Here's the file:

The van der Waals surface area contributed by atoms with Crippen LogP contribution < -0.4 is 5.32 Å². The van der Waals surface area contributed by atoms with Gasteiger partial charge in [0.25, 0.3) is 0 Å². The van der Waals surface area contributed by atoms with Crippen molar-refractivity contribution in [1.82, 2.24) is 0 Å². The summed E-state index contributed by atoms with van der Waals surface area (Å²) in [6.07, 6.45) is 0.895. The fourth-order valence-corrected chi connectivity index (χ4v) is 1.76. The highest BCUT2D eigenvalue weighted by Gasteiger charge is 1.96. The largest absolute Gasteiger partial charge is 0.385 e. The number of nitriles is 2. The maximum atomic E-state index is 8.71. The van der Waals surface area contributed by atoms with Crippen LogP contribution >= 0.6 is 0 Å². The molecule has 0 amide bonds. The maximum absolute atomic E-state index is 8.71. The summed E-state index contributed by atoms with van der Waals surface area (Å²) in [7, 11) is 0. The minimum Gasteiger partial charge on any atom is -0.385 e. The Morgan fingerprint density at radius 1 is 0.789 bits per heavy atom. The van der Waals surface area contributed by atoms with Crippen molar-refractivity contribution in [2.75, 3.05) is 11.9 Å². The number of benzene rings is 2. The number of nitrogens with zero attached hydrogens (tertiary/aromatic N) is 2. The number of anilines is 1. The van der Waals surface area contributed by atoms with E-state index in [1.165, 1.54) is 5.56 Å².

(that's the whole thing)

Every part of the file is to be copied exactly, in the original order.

The van der Waals surface area contributed by atoms with Crippen LogP contribution < -0.4 is 5.32 Å². The van der Waals surface area contributed by atoms with Gasteiger partial charge in [0.25, 0.3) is 0 Å². The van der Waals surface area contributed by atoms with Crippen molar-refractivity contribution in [1.82, 2.24) is 0 Å². The summed E-state index contributed by atoms with van der Waals surface area (Å²) in [6.07, 6.45) is 0.895. The fourth-order valence-corrected chi connectivity index (χ4v) is 1.76. The highest BCUT2D eigenvalue weighted by Gasteiger charge is 1.96. The largest absolute Gasteiger partial charge is 0.385 e. The number of nitriles is 2. The maximum atomic E-state index is 8.71. The van der Waals surface area contributed by atoms with Crippen LogP contribution >= 0.6 is 0 Å². The molecule has 0 amide bonds. The maximum absolute atomic E-state index is 8.71. The summed E-state index contributed by atoms with van der Waals surface area (Å²) in [7, 11) is 0. The minimum Gasteiger partial charge on any atom is -0.385 e. The Morgan fingerprint density at radius 1 is 0.789 bits per heavy atom. The van der Waals surface area contributed by atoms with Crippen molar-refractivity contribution in [2.75, 3.05) is 11.9 Å². The number of benzene rings is 2. The number of nitrogens with zero attached hydrogens (tertiary/aromatic N) is 2. The number of anilines is 1. The van der Waals surface area contributed by atoms with E-state index in [1.165, 1.54) is 5.56 Å².